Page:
The Oxford Comma Controversy Explained…

You may have read that lack of a “serial comma” or “Oxford comma” could cost a Maine company several million dollars because of an vaguely worded law regarding who has to be paid overtime.

Because of a missing comma, it wasn’t clear if workers were exempted from overtime for “packing for shipment and distribution” of several items, or “packing for shipment, and distribution” of the items — which covers considerably more territory if “distribution” is viewed as a separate activity.

If you didn’t see it, here’s the link to The New York Times article:

So what’s the deal with the Oxford comma?

Let’s start with the basics: A comma is employed to separate things in a list.

I have nothing to offer but blood, toil, tears and sweat.

The question of whether there should be a comma after the last item in the list is, believe it or not, a vigorously debated issue among grammarians, editors and other people who have a lot of time on their hands.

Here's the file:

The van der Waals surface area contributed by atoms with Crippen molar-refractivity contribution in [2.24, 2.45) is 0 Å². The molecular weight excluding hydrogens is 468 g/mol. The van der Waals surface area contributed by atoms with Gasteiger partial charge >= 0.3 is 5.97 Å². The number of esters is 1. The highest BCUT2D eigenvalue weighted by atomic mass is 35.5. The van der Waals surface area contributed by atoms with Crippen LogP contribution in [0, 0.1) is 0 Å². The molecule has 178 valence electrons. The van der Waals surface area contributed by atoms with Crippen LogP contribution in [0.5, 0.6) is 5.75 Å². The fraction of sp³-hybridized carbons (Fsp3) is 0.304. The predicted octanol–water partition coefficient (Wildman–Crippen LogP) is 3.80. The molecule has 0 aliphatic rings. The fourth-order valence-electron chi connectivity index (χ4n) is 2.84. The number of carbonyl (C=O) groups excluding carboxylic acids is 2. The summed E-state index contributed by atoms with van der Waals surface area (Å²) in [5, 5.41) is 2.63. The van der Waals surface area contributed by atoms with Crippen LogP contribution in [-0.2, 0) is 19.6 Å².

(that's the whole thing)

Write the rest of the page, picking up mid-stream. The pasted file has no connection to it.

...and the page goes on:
A comma used at the end of a series, before the “and,” is called a serial comma, or sometimes an Oxford comma.

Some people use a serial comma and others don’t. It often depends on what “style” you are following, meaning the guidebook used by your profession or publisher. In news, journalists generally follow the lead of the Associated Press stylebook and The New York Times stylebook and omit the serial comma on the basis that it is unnecessary and clutters up the wording.

Without serial comma: I have nothing to offer but blood, toil, tears and sweat.

Several academic style guides, such as the Chicago Manual of Style and, not surprisingly, the Oxford Style Manual, instruct the writer to use the serial comma.

With serial comma: I have nothing to offer but blood, toil, tears, and sweat.

Personally, I favor the serial comma because omitting the final comma can, in rare circumstances, create confusion. Here’s a joke grammarians swap among themselves when they really want to cut loose:

With serial comma: We invited the strippers, JFK, and Stalin.

But without the serial comma it appears that JFK and Stalin will finish the night naked:

We invited the strippers, JFK and Stalin.

And sometimes the lack of a serial comma can produce some real-life puzzlers, such as a December 10, 2013 dispatch from the British news agency Sky News, which told readers that the top stories of the day were:

“World leaders at Mandela tribute, Obama-Castro handshake and same-sex marriage date set…


Author: admin

Carl Hausman is Professor of Journalism at Rowan University, the author of several books about media, and a commentator about the role of media and ethics in civic life.

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